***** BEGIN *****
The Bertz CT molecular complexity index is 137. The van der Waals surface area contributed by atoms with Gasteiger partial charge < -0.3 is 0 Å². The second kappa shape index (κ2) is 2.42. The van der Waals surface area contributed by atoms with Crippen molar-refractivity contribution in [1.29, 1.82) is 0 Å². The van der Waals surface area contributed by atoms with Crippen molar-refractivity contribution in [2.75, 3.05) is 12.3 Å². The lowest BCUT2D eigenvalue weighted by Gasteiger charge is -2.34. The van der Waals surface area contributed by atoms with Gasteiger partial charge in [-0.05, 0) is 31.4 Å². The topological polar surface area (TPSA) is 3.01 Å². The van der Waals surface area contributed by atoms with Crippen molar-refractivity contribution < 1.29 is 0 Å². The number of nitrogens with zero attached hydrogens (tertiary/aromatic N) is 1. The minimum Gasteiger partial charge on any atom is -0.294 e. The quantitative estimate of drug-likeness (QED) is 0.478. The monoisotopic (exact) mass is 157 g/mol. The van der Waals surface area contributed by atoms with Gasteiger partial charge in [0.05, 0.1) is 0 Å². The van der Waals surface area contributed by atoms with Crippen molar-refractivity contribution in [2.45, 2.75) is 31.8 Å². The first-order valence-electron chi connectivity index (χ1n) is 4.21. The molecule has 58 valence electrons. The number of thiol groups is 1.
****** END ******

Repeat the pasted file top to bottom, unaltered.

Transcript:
The Bertz CT molecular complexity index is 137. The van der Waals surface area contributed by atoms with Gasteiger partial charge < -0.3 is 0 Å². The second kappa shape index (κ2) is 2.42. The van der Waals surface area contributed by atoms with Crippen molar-refractivity contribution in [1.29, 1.82) is 0 Å². The van der Waals surface area contributed by atoms with Crippen molar-refractivity contribution in [2.75, 3.05) is 12.3 Å². The lowest BCUT2D eigenvalue weighted by Gasteiger charge is -2.34. The van der Waals surface area contributed by atoms with Gasteiger partial charge in [-0.05, 0) is 31.4 Å². The topological polar surface area (TPSA) is 3.01 Å². The van der Waals surface area contributed by atoms with Crippen molar-refractivity contribution < 1.29 is 0 Å². The number of nitrogens with zero attached hydrogens (tertiary/aromatic N) is 1. The minimum Gasteiger partial charge on any atom is -0.294 e. The quantitative estimate of drug-likeness (QED) is 0.478. The monoisotopic (exact) mass is 157 g/mol. The van der Waals surface area contributed by atoms with Gasteiger partial charge in [0.05, 0.1) is 0 Å². The van der Waals surface area contributed by atoms with Crippen molar-refractivity contribution in [2.45, 2.75) is 31.8 Å². The first-order valence-electron chi connectivity index (χ1n) is 4.21. The molecule has 58 valence electrons. The number of thiol groups is 1.